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Australian Dollar Outlook Weighed By China, RBA Rhetoric

Australian Dollar Outlook Weighed By China, RBA Rhetoric

David Song, Strategist
Australian_Dollar_Outlook_Weighed_By_China_RBA_Rhetoric_body_Picture_5.png, Australian Dollar Outlook Weighed By China, RBA Rhetoric

Fundamental Forecast for Australian Dollar: Bearish

The Australian dollar ended the week relatively flat as the high-yielding currency struggled to hold above the 1.0600 figure, and the high-yielding currency may come under pressure in the week ahead should the economic docket continue to cast a weakened outlook for the region. At the same time, we may see market sentiment continue to taper off over the coming days as negative headlines coming out of the world economy saps risk-taking behavior, and the AUDUSD may continue to carve a lower top in August as it maintains the downward trend carried over from 2011.

Although the Reserve Bank of Australia kept the benchmark interest rate at 3.50% and held an improved outlook for the $1T economy, the central bank warned about the resilience in the local currency, and it seems as though Governor Glenn Stevens will maintain a dovish tone over the remainder of the year amid the slowdown in the global growth. Indeed, the slew of dismal data coming out of China – Australia’s largest trading partner – casts a dour outlook for the export-driven economy, and the central bank may continue to carry out its easing cycle throughout the second-half of the year as the persistent strength in the aussie ‘may be more contractionary for the economy than historical relationships suggest.’ In turn, we may see business sentiment deteriorate further in July, while the wage growth figures are at risk of fall short of market expectations in May amid the ongoing weakness in private sector activity. According to Credit Suisse overnight index swaps, market participants still see the board lowering the benchmark interest rate by at least 50bp over the next 12-months, and the ongoing weakness in interest rate expectations continues to cast a bearish outlook for the high-yielding currency as the RBA looks toward the domestic economy to strength the recovery.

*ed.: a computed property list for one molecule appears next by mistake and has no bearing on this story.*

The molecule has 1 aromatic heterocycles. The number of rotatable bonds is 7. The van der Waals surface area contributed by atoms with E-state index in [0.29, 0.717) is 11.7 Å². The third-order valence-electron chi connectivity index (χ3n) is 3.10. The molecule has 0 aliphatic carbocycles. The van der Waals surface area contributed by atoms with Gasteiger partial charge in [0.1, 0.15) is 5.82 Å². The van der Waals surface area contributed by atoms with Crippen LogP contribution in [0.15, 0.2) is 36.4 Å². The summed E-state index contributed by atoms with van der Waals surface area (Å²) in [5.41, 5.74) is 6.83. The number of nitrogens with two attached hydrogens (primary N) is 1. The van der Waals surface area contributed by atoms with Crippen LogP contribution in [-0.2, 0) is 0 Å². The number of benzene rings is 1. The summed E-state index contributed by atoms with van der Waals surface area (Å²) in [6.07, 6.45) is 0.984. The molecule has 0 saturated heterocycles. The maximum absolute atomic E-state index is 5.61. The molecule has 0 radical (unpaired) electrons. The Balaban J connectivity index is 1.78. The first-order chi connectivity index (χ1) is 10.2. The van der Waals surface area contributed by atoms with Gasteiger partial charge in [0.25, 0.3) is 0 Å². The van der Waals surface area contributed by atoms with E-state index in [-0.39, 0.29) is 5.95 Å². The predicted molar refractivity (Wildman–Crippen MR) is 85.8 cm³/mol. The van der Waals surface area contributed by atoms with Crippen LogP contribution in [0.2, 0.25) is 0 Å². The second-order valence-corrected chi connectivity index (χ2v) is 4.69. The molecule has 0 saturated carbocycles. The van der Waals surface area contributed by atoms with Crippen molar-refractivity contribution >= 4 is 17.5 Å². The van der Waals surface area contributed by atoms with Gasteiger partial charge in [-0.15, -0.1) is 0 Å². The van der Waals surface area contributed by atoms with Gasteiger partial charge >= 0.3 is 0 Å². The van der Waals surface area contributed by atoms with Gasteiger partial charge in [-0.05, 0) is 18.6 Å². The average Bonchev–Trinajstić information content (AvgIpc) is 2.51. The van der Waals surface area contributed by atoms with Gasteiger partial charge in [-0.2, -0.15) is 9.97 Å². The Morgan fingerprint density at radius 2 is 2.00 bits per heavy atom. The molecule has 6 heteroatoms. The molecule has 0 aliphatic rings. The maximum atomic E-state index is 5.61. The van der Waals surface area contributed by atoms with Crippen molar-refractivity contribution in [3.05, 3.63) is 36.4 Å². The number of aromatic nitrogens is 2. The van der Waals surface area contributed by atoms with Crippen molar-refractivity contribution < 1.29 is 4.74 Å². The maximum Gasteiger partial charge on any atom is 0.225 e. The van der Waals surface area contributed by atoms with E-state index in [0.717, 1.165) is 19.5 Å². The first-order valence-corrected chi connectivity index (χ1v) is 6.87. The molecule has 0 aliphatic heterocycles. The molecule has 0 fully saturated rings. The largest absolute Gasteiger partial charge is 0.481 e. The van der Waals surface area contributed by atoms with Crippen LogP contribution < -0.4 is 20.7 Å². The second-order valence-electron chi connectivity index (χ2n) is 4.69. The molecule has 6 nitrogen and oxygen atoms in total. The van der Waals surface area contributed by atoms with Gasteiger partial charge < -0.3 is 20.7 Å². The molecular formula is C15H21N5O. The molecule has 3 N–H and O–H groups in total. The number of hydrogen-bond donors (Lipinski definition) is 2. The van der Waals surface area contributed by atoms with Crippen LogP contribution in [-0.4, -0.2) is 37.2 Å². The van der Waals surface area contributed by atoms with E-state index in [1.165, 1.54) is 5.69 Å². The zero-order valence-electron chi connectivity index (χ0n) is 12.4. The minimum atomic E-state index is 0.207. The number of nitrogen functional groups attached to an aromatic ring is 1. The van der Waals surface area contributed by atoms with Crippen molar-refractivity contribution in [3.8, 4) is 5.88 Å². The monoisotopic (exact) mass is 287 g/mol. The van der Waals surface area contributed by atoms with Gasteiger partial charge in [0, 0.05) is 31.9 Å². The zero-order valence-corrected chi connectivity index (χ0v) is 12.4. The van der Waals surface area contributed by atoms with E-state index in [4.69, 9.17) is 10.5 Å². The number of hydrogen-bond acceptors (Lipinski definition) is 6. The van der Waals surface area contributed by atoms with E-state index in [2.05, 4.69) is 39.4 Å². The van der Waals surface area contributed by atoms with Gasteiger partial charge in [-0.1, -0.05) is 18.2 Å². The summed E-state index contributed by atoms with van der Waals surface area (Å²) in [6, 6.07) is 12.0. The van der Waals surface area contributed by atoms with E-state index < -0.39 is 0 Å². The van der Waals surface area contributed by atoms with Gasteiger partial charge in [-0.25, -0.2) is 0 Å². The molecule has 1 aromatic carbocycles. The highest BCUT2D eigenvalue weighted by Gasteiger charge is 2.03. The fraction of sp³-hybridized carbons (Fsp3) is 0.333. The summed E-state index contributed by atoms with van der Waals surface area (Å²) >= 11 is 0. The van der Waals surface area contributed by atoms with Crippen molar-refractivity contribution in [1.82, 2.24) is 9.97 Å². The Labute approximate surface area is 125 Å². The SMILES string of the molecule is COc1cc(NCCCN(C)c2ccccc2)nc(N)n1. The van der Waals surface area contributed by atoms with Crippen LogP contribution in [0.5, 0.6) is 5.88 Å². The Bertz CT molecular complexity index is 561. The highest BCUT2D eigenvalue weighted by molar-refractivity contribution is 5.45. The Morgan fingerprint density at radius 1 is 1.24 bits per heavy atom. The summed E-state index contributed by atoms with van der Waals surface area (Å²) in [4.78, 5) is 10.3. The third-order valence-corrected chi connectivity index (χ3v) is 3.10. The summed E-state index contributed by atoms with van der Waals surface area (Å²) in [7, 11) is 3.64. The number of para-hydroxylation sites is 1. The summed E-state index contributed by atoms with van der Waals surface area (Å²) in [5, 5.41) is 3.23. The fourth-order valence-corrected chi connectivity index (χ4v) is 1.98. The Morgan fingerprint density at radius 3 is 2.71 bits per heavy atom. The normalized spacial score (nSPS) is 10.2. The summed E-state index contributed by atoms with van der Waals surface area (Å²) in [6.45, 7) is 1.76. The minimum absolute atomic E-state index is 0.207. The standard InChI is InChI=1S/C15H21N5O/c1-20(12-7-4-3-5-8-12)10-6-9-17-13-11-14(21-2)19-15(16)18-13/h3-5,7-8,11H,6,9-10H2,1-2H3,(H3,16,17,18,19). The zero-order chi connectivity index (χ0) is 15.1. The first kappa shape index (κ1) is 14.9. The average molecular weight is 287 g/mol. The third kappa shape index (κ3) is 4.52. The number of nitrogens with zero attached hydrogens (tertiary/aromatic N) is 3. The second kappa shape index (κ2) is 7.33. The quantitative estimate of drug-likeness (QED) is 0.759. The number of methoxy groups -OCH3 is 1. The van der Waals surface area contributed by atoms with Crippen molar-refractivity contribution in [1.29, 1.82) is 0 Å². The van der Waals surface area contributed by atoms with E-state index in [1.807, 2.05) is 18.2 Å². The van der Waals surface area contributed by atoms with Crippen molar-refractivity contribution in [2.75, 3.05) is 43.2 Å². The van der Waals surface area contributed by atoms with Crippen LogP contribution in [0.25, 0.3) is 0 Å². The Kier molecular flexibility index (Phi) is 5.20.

As the relative strength index on the AUDUSD continues to find interim resistance around the 67 figure, the rally from June certainly appears to be tapering off, and we anticipate to see a bearish reversal in the exchange rate as long as the oscillator moves away from oversold territory. As a result, we may see the aussie-dollar work its way back towards the 23.6% Fibonacci retracement from the 2010 low to the 2011 high around 1.0370 to test for short-term support, but a round of positive developments may keep the high-yielding currency afloat as it dampens expectations for lower borrowing costs. DS

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